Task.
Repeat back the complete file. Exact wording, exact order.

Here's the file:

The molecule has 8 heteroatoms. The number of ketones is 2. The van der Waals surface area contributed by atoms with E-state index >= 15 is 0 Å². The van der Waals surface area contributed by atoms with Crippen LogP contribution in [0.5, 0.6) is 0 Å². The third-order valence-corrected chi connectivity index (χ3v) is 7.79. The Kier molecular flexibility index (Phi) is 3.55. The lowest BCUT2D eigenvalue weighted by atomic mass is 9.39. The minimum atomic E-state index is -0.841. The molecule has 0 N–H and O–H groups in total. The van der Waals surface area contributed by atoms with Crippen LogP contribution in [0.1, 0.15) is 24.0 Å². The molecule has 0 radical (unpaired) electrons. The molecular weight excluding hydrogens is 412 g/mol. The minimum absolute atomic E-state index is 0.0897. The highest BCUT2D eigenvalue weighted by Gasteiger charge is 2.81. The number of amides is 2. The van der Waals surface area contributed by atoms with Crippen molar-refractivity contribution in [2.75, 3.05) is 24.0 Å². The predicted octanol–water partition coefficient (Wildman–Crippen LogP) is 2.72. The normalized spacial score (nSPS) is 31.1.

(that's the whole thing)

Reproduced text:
The molecule has 8 heteroatoms. The number of ketones is 2. The van der Waals surface area contributed by atoms with E-state index >= 15 is 0 Å². The van der Waals surface area contributed by atoms with Crippen LogP contribution in [0.5, 0.6) is 0 Å². The third-order valence-corrected chi connectivity index (χ3v) is 7.79. The Kier molecular flexibility index (Phi) is 3.55. The lowest BCUT2D eigenvalue weighted by atomic mass is 9.39. The minimum atomic E-state index is -0.841. The molecule has 0 N–H and O–H groups in total. The van der Waals surface area contributed by atoms with Crippen LogP contribution in [0.1, 0.15) is 24.0 Å². The molecule has 0 radical (unpaired) electrons. The molecular weight excluding hydrogens is 412 g/mol. The minimum absolute atomic E-state index is 0.0897. The highest BCUT2D eigenvalue weighted by Gasteiger charge is 2.81. The number of amides is 2. The van der Waals surface area contributed by atoms with Crippen molar-refractivity contribution in [2.75, 3.05) is 24.0 Å². The predicted octanol–water partition coefficient (Wildman–Crippen LogP) is 2.72. The normalized spacial score (nSPS) is 31.1.